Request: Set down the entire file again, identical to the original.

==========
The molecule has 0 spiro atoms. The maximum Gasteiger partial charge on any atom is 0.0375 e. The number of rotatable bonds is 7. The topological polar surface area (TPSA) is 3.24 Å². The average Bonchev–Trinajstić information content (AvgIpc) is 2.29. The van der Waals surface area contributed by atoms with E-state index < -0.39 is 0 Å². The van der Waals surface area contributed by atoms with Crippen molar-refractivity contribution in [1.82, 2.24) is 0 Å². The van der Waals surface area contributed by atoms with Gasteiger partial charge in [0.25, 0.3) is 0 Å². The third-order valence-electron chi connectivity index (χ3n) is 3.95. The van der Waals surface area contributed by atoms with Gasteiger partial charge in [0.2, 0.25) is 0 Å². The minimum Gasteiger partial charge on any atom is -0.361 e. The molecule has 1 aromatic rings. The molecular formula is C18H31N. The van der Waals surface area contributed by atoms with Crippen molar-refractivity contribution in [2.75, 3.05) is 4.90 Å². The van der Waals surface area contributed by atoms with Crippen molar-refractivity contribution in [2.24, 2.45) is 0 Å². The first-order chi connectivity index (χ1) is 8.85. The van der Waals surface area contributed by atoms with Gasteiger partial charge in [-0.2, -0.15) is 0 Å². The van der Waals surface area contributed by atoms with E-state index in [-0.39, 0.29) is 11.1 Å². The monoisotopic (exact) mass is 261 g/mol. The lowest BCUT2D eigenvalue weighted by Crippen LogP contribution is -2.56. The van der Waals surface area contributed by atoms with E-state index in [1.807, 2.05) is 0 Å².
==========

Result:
The molecule has 0 spiro atoms. The maximum Gasteiger partial charge on any atom is 0.0375 e. The number of rotatable bonds is 7. The topological polar surface area (TPSA) is 3.24 Å². The average Bonchev–Trinajstić information content (AvgIpc) is 2.29. The van der Waals surface area contributed by atoms with E-state index < -0.39 is 0 Å². The van der Waals surface area contributed by atoms with Crippen molar-refractivity contribution in [1.82, 2.24) is 0 Å². The van der Waals surface area contributed by atoms with Gasteiger partial charge in [0.25, 0.3) is 0 Å². The third-order valence-electron chi connectivity index (χ3n) is 3.95. The van der Waals surface area contributed by atoms with Gasteiger partial charge in [0.2, 0.25) is 0 Å². The minimum Gasteiger partial charge on any atom is -0.361 e. The molecule has 1 aromatic rings. The molecular formula is C18H31N. The van der Waals surface area contributed by atoms with Crippen molar-refractivity contribution in [2.75, 3.05) is 4.90 Å². The van der Waals surface area contributed by atoms with Crippen molar-refractivity contribution in [2.24, 2.45) is 0 Å². The first-order chi connectivity index (χ1) is 8.85. The van der Waals surface area contributed by atoms with Gasteiger partial charge in [-0.2, -0.15) is 0 Å². The van der Waals surface area contributed by atoms with E-state index in [-0.39, 0.29) is 11.1 Å². The monoisotopic (exact) mass is 261 g/mol. The lowest BCUT2D eigenvalue weighted by Crippen LogP contribution is -2.56. The van der Waals surface area contributed by atoms with E-state index in [1.807, 2.05) is 0 Å².